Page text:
About 80 per cent of taxis in Abu Dhabi have been replaced with the hi-tech silver vehicles.
New taxis outrank older models
ABU DHABI // About 80 per cent of taxis in the emirate have been upgraded as part of a vehicle replacement programme by the industry regulator.
The scheme, which was launched in 2008 by TransAd, has replaced 6,900 silver taxis so far, with 1,325 old independent taxis to be upgraded by the end of next year.
Some passengers say they have noticed significant progress.
Mohammed Afrah, a Palestinian resident of the capital who commutes daily by taxi, said response time had improved.
"I used to call the centre and never hear back," Mr Afrah said. "Now I always get a call back from a taxi driver, and an SMS with his name and number within 10 minutes."
The silver taxis have Mobile Data Terminals (MDTs) that, among other things, manage drivers' profiles and speed.
The MDT also features an advanced booking system, which allows automatic taxi assignment based on proximity.
"Using GPS, the system tracks down all the available free taxis in your location," said a senior call- centre official with TransAd. "This is usually done within a 5km radius."
Once the system tracks down the available taxis, a message appears on the drivers' screens with the details of the customer. Drivers can then accept the request.
"The system then assigns the closest taxi from those who accepted," the official said. "Everything is done automatically as it is all programmed into the system."
Another feature of the MDT allows it to automatically fine drivers and freeze their meters should they commit a traffic offence.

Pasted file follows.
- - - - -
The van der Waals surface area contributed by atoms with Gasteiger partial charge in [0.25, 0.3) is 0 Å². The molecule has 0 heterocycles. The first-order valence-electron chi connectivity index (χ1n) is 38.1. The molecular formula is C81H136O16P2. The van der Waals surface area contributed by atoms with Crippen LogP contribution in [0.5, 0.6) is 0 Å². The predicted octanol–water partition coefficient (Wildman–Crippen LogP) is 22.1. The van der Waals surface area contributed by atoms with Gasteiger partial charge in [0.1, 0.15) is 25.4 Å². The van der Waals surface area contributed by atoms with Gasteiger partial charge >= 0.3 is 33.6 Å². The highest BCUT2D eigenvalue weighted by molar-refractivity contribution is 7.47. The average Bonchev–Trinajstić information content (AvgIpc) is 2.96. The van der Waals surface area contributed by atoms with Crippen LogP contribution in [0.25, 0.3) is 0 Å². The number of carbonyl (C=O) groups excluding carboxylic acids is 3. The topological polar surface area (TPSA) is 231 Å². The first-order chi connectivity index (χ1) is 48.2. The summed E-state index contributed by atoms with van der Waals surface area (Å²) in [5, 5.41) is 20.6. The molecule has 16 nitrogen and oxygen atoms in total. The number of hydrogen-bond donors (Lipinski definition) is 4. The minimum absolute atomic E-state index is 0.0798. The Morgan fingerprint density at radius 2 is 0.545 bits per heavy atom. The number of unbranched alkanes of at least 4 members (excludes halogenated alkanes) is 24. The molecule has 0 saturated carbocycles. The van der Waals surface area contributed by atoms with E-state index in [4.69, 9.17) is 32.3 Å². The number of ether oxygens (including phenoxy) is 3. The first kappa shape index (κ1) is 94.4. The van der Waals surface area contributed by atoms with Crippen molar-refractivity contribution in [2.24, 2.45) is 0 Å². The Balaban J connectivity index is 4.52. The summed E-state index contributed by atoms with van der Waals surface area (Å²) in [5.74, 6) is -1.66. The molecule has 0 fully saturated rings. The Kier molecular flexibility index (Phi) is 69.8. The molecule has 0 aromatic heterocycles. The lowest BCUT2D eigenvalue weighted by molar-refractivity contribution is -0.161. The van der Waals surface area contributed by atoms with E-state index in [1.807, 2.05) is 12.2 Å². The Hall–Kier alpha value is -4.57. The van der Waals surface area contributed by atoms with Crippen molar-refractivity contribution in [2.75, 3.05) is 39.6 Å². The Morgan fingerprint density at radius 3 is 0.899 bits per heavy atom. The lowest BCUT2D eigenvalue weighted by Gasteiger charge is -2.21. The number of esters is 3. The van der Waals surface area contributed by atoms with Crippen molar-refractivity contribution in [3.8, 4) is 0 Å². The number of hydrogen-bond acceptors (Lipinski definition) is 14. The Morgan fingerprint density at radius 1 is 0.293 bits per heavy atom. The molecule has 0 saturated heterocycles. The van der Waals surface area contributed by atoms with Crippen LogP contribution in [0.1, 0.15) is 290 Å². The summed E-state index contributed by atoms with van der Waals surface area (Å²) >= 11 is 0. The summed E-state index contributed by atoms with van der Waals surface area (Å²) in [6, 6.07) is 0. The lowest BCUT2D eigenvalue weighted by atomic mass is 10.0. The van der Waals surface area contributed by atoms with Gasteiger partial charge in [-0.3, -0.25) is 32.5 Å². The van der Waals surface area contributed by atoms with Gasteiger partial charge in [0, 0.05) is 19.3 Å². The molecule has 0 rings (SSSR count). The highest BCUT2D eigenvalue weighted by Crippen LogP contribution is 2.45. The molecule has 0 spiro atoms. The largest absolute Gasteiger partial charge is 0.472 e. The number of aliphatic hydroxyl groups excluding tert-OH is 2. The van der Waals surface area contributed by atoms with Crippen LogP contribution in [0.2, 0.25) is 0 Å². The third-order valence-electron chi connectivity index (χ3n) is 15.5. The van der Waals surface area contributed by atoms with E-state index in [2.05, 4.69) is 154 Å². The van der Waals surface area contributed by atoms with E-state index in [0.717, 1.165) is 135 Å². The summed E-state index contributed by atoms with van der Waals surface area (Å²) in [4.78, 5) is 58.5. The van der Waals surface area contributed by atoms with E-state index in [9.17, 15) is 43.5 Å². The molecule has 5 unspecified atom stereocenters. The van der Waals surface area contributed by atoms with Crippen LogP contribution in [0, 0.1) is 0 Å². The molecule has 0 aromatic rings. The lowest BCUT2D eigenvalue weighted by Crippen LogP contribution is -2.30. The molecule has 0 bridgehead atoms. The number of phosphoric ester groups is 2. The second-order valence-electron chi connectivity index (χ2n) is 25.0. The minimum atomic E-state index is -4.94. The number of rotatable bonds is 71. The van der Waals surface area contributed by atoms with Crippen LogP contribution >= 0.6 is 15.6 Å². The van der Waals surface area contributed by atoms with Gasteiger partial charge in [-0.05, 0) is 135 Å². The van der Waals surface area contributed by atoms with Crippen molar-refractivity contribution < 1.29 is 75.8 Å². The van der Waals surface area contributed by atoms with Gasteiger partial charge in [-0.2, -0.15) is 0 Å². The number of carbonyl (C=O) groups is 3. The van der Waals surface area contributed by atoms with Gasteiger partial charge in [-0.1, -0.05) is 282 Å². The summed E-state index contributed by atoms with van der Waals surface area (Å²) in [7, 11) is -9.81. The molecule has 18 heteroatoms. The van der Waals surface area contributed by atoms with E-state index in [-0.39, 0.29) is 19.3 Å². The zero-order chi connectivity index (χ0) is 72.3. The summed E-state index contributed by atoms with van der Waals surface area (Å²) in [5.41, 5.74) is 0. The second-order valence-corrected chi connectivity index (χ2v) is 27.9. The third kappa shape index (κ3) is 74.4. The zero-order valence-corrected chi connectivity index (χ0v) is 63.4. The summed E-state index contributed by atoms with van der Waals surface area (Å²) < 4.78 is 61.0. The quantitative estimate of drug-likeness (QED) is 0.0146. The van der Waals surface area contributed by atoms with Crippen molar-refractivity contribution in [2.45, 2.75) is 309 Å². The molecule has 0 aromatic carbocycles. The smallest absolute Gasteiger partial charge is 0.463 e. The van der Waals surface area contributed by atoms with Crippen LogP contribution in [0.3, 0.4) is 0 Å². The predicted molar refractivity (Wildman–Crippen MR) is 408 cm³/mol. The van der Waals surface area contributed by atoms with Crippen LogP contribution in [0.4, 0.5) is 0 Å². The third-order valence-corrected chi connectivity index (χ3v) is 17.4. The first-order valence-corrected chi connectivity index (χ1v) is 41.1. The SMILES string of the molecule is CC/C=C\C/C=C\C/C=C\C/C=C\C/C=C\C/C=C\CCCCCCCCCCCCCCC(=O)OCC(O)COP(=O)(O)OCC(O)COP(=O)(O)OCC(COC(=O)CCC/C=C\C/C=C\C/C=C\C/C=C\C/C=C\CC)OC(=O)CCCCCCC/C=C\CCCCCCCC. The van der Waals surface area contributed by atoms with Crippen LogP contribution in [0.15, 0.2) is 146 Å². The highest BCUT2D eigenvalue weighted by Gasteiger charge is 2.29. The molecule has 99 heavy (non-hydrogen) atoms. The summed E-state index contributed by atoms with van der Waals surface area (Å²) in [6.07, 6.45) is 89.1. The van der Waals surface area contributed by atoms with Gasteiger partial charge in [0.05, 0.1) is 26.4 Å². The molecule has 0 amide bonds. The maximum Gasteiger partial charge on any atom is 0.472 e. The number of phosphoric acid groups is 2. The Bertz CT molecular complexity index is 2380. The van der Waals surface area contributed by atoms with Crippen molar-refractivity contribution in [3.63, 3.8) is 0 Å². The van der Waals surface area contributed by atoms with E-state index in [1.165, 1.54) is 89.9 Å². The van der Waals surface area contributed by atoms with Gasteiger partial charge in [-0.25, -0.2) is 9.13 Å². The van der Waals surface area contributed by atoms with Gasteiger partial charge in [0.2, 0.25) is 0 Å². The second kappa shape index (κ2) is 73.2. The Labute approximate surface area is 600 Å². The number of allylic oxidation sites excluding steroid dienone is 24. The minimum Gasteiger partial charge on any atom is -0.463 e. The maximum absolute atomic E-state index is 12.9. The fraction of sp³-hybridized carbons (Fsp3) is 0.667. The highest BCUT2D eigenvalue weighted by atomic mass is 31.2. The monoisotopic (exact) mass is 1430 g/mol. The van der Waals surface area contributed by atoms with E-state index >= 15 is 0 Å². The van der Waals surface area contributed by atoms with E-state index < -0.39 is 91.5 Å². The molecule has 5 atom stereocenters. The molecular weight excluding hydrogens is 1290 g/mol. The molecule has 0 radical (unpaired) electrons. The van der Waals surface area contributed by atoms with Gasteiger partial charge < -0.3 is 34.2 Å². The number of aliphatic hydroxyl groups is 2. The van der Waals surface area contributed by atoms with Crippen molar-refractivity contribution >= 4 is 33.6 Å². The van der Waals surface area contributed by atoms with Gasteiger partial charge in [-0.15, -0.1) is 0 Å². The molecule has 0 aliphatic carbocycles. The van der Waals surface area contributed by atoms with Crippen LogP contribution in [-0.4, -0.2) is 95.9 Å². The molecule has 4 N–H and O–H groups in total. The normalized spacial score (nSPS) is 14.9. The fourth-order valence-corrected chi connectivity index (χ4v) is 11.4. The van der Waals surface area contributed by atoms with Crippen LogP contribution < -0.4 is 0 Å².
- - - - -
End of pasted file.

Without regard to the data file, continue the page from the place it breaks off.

Drivers are not allowed to exceed 80kph on inner-city roads, and 120kph on motorways and outer roads.
Ashraf Rahman, a driver with Tawasul, said he avoided speeding as exceeding 120kph carried a fine of Dh100 for the first minute, Dh200 for the second minute and Dh500 for the third.
After that, his meter would be frozen and he would have to go to the TransAd office.
"It's a huge inconvenience and it's a lot of money," Mr Rahman said.
Fines are deducted from drivers' salaries, the official said.
The complaint system works in a similar way. It immediately notifies the driver when a customer lodges a complaint.
"The driver then receives a message requesting that he come to the TransAd office within 48 hours," the official said. "If he doesn't within this time, his meter is frozen."
Some drivers say they are still pressured by passengers to drive quickly.
"Sometimes if a customer is in a hurry he will tell us to drive quickly and that he will pay the fines," said Manjur Ahmed, a Bangladeshi driver with Tawasul. "It's happened to me before and the passenger paid me the fine."
Mr Afrah said the only thing that made him hesitate to book a taxi was the "no guarantee policy".
"It's frustrating when I need to go the airport and they say that even if I book in advance a taxi is not guaranteed," he said.
Passengers say that in these cases call-centre operators advise them to order a private taxi from Al Ghazal. Al Ghazal is one of TransAd's six silver taxi franchises but also provides private hire cars.
These taxis charge a flat fee of Dh140 for a one-way trip to Abu Dhabi International Airport, compared with the regular metered silver taxis that cost about Dh60.
The official said while booking a taxi may be difficult in outlying areas, in the city there is a response almost 95 per cent of the time.
"Response is dependent on if there are nearby taxis in your area, and that is why there is no guarantee," he said.
In February one of TransAd's franchises, QLink, reportedly shut down because it could not meet the minimum 1,021-vehicle quota. Officials said there were no plans to add another franchise.
"The current franchised fleet of taxi cars is sufficient to cover the transportation needs of the emirate, especially given that more public transport options, such as bus transportation, are available in the emirate and will be further developed in the future," a statement from TransAd said.